Chile is the southernmost producer of rice in the world. Rice has been cultivated here since 1925. Currently and historically, the VII Region of Maule has sowed and produced the largest amount of rice nationwide, providing more than half of the country’s production. The community of Parral is responsible for the largest national production, followed by Retiro. It is precisely in this district where the rice fields of Fundo el Almendro are located, the site of our LOFdrone for this week.
Chile is the southernmost producer of rice in the world. Since the technical feasibility of growing rice was established by the Agronomic Department of the Ministry of Agriculture in 1925, it has been cultivated here. Since that time, the increase in its production has been encouraged by two factors: the construction of the necessary infrastructure, including the Colbún-Machicura Hydroelectric Plant that allowed for the irrigation of a large area of agricultural land; the promotion and support for the use of an important surface of soils considered marginal, since there were no other alternative uses than traditional agriculture (1).
(1) See Instituto de Investigaciones Agropecuarias, El Cultivo de Arroz en Chile y sus Expectativas (The Cultivation of Rice in Chile, May 2016) in <http://www2.inia.cl/medios/biblioteca/apartado/NR12985.pdf >.
Currently and historically, the VII Region of Maule has sowed and produced the largest amount of rice nationwide, providing more than half of the country’s production (2). The community of Parral is responsible for the largest national production, followed by Retiro. Here in the community where the rice fields are located at the Fundo el Almendro (3) covering an area of 2,700 ha, there are approximately 1,000 ha currently used for rice cultivation. Two varieties are grown in these cold temperature climates: sapphire rice and diamond rice, both long and wide grains.
(2) See Oficina de Estudios y Políticas Agrarias, Mercado del Arroz:(Office of Agricultural Policies and Studies, the Rice Market) Crecimiento en el Mundo y Cambios Productivos en Chile (Worldwide Growth and Production Changes in Chile, May 2016) in <http://www.odepa.cl/wp-conAtent/files_mf/138211656712609.pdf>.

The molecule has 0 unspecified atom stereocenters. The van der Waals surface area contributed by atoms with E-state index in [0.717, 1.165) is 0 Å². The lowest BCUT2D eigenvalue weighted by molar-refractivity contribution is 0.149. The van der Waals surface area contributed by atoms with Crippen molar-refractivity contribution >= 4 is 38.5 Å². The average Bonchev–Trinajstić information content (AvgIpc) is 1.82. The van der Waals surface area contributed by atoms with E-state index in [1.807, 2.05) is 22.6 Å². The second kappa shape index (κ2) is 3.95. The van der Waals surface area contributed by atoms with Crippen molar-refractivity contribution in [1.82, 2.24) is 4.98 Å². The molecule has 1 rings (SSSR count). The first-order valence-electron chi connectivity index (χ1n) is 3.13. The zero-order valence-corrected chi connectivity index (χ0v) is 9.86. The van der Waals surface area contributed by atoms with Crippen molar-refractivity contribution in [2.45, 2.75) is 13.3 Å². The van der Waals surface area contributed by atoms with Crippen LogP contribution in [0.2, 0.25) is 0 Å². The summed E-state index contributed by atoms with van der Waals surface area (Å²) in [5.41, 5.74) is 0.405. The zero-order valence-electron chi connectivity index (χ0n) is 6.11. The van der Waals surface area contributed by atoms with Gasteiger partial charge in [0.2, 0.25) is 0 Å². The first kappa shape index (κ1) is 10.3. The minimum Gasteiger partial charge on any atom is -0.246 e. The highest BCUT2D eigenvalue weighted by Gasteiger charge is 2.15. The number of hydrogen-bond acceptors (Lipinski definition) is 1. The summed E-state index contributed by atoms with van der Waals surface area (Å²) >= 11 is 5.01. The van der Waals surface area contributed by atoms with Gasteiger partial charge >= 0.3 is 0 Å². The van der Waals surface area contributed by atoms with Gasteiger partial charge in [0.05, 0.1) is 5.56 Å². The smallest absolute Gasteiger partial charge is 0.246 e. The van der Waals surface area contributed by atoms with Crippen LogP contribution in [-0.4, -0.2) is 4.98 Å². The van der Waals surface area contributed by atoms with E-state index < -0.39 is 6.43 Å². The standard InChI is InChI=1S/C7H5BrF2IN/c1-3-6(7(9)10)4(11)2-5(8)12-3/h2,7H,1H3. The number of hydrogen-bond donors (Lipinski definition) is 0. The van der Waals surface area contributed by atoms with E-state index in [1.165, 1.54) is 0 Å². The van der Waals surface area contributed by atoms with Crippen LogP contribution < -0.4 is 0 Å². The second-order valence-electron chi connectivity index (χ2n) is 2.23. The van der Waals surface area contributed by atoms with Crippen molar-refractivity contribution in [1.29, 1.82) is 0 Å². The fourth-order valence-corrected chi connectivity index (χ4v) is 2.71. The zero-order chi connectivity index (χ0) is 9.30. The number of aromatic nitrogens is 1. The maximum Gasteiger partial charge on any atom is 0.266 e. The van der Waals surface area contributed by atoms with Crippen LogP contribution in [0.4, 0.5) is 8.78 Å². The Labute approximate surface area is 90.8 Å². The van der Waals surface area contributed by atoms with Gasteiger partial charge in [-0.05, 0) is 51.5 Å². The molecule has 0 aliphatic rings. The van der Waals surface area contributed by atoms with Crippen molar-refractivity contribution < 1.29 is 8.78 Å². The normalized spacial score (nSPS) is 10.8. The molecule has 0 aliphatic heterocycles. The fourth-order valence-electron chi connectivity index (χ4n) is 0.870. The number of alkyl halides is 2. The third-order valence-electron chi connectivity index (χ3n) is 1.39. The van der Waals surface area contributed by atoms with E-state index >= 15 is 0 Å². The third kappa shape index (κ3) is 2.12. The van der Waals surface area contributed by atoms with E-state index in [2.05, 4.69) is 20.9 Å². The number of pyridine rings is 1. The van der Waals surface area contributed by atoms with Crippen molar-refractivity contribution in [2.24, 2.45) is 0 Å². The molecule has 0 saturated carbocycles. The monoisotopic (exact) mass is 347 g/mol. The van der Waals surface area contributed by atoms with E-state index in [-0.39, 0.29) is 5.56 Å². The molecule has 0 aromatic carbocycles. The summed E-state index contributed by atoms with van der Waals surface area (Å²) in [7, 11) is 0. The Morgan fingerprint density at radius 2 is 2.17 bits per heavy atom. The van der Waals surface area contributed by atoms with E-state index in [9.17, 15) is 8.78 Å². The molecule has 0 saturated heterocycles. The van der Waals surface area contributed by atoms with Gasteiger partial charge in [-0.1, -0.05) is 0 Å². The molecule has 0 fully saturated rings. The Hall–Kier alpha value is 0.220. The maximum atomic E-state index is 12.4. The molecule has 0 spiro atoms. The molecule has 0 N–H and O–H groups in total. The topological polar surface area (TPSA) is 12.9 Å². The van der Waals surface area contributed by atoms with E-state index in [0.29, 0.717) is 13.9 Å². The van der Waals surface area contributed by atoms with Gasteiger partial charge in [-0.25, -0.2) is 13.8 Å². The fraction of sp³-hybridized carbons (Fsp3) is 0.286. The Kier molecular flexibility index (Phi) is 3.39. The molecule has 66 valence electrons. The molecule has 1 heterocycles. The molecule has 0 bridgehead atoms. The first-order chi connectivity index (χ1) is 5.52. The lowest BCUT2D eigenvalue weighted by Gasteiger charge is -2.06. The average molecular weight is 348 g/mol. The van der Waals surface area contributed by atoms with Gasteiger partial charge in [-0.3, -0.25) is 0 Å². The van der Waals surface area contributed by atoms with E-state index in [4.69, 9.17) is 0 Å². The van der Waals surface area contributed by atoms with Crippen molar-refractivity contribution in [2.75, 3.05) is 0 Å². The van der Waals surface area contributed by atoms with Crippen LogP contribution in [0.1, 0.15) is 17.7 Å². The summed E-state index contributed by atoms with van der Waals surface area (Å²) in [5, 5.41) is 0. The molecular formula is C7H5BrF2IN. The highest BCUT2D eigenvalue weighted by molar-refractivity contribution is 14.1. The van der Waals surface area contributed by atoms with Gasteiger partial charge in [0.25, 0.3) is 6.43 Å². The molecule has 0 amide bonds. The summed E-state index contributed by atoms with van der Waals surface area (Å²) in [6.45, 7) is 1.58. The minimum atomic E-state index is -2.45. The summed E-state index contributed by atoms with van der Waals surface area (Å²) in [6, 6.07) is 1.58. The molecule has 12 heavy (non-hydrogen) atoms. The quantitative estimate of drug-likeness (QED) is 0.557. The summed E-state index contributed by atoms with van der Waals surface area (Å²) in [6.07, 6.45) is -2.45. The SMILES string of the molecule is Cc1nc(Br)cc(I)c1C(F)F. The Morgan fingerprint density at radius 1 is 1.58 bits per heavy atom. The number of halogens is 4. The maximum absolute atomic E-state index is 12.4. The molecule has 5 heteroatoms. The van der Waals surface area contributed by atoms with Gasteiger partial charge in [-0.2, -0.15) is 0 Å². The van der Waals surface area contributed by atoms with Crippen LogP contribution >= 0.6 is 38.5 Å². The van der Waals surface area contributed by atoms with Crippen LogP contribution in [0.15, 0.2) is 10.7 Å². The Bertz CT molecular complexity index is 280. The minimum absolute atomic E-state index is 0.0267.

(3) Competition Field of the Year ANASAC, Alberto and Mario Gatica, Los Amos del Arroz (May 2016) in <http://www.campodelaño.cl/reportajes-pdf/56-61gatica.pdf>.
The rice is cultivated in fields of approximately 120 hectares, separated by walls called parapets of about 40-45 cm and made by laser-guided bulldozers. The large parapet is called the head, and perpendicular to the head are small parapets arranged to form squares, whose layout follows the curvature of the ground level. This system of terraces and parapets maintains the level of a layer of water required for the cultivation of rice in both types of plantations: dry and in water. In the case of dry planting, a water layer of up to 20 cm should be achieved, while in the case of planting in water, the layer should ideally be up to 30 cm (4).
(4) Information provided by Carlos Cisternas in December 2015.
The production of rice consists of a series of stages before the commercial grains for consumption can be obtained. First, the planting can be done by machine or by plane; in the case of the Fundo el Almendro, during the 2015-2016 season this was mostly done by plane. The seed is pregerminated and then dropped into the rice field, where it continues its growth. Since rice is a grass, the plant goes through a series of stages: seedling, tillering, fluted, spike and grain filled. In the case of the plants sown on the flight made at the end of 2015, these were in the tiller stage. During this period cleaning is carried out, which consists of removing the invasive aquatic weeds − principally Hualtata − that begin to grow in the rice paddies.
After a period of 150 to 155 days – depending on the temperature – the grain is harvested with an automotive machine and tractor to prevent getting stuck in the mud. This harvest stage occurs between March and April, and it is here that the grain is obtained, which comes with an outer husk or rice hull. From there it goes to the mill, where it is cleaned and then rubbed so as to remove the hull – corresponding to 20% of the grain − and then the bran − corresponding to 10% of the grain − in order to obtain the final white rice grain.